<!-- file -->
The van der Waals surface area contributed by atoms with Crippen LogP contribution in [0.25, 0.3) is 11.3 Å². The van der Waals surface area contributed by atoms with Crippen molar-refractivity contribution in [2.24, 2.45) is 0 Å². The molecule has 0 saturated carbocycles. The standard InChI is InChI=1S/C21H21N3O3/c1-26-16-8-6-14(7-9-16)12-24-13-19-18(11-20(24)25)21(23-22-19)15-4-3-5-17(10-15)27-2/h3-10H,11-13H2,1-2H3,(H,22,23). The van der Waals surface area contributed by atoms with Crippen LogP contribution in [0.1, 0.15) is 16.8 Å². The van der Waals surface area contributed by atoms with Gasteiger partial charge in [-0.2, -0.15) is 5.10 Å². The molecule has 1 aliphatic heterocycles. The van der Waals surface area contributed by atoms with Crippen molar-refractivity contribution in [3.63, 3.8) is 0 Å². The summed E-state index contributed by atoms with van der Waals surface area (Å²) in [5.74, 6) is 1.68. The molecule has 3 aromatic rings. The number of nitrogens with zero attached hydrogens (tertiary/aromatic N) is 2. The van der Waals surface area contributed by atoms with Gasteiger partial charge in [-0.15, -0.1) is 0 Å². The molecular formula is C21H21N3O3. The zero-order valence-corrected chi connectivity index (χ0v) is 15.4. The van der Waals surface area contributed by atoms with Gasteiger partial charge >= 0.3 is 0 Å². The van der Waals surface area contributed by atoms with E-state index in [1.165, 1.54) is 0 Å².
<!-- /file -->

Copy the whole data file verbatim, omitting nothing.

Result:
The van der Waals surface area contributed by atoms with Crippen LogP contribution in [0.25, 0.3) is 11.3 Å². The van der Waals surface area contributed by atoms with Crippen molar-refractivity contribution in [2.24, 2.45) is 0 Å². The molecule has 0 saturated carbocycles. The standard InChI is InChI=1S/C21H21N3O3/c1-26-16-8-6-14(7-9-16)12-24-13-19-18(11-20(24)25)21(23-22-19)15-4-3-5-17(10-15)27-2/h3-10H,11-13H2,1-2H3,(H,22,23). The van der Waals surface area contributed by atoms with Crippen LogP contribution in [0.1, 0.15) is 16.8 Å². The van der Waals surface area contributed by atoms with Gasteiger partial charge in [-0.2, -0.15) is 5.10 Å². The molecule has 1 aliphatic heterocycles. The van der Waals surface area contributed by atoms with Crippen molar-refractivity contribution in [3.63, 3.8) is 0 Å². The summed E-state index contributed by atoms with van der Waals surface area (Å²) in [5.74, 6) is 1.68. The molecule has 3 aromatic rings. The number of nitrogens with zero attached hydrogens (tertiary/aromatic N) is 2. The van der Waals surface area contributed by atoms with Gasteiger partial charge in [-0.15, -0.1) is 0 Å². The molecular formula is C21H21N3O3. The zero-order valence-corrected chi connectivity index (χ0v) is 15.4. The van der Waals surface area contributed by atoms with Gasteiger partial charge >= 0.3 is 0 Å². The van der Waals surface area contributed by atoms with E-state index in [1.165, 1.54) is 0 Å².